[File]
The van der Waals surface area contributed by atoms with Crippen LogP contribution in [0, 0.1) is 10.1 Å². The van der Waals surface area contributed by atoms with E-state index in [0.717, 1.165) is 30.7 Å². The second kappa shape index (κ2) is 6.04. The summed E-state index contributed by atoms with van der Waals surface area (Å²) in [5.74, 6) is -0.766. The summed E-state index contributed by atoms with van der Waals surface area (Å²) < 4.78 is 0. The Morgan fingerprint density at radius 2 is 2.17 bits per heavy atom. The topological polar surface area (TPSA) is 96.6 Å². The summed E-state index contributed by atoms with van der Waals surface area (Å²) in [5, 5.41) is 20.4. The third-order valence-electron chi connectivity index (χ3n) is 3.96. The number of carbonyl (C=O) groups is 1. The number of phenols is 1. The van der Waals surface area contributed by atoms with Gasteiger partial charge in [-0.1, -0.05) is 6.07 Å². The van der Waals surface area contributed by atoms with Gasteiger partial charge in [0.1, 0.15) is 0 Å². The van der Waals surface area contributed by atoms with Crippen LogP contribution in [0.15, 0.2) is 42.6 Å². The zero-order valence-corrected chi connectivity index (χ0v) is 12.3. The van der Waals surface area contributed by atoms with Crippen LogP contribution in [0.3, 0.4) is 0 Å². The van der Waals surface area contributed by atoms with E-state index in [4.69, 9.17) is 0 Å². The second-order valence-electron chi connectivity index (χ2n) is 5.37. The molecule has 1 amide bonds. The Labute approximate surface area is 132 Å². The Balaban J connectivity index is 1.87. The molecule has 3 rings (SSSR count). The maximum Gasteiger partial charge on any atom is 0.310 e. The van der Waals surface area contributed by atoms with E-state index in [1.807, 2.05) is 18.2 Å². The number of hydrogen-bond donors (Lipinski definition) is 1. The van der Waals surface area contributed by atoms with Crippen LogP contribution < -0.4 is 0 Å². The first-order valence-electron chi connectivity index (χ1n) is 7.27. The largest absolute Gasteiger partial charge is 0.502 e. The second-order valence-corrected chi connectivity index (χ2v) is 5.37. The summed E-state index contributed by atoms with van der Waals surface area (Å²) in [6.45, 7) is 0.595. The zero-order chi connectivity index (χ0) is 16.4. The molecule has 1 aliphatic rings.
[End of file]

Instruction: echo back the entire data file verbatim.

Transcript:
The van der Waals surface area contributed by atoms with Crippen LogP contribution in [0, 0.1) is 10.1 Å². The van der Waals surface area contributed by atoms with E-state index in [0.717, 1.165) is 30.7 Å². The second kappa shape index (κ2) is 6.04. The summed E-state index contributed by atoms with van der Waals surface area (Å²) in [5.74, 6) is -0.766. The summed E-state index contributed by atoms with van der Waals surface area (Å²) < 4.78 is 0. The Morgan fingerprint density at radius 2 is 2.17 bits per heavy atom. The topological polar surface area (TPSA) is 96.6 Å². The summed E-state index contributed by atoms with van der Waals surface area (Å²) in [5, 5.41) is 20.4. The third-order valence-electron chi connectivity index (χ3n) is 3.96. The number of carbonyl (C=O) groups is 1. The number of phenols is 1. The van der Waals surface area contributed by atoms with Gasteiger partial charge in [-0.1, -0.05) is 6.07 Å². The van der Waals surface area contributed by atoms with Gasteiger partial charge in [0.1, 0.15) is 0 Å². The van der Waals surface area contributed by atoms with Crippen LogP contribution in [0.15, 0.2) is 42.6 Å². The zero-order valence-corrected chi connectivity index (χ0v) is 12.3. The van der Waals surface area contributed by atoms with Crippen LogP contribution in [0.3, 0.4) is 0 Å². The van der Waals surface area contributed by atoms with E-state index in [4.69, 9.17) is 0 Å². The second-order valence-electron chi connectivity index (χ2n) is 5.37. The molecule has 1 amide bonds. The Labute approximate surface area is 132 Å². The Balaban J connectivity index is 1.87. The molecule has 3 rings (SSSR count). The maximum Gasteiger partial charge on any atom is 0.310 e. The van der Waals surface area contributed by atoms with E-state index in [1.807, 2.05) is 18.2 Å². The number of hydrogen-bond donors (Lipinski definition) is 1. The van der Waals surface area contributed by atoms with Crippen LogP contribution < -0.4 is 0 Å². The first-order valence-electron chi connectivity index (χ1n) is 7.27. The largest absolute Gasteiger partial charge is 0.502 e. The second-order valence-corrected chi connectivity index (χ2v) is 5.37. The summed E-state index contributed by atoms with van der Waals surface area (Å²) in [6.45, 7) is 0.595. The zero-order chi connectivity index (χ0) is 16.4. The molecule has 1 aliphatic rings.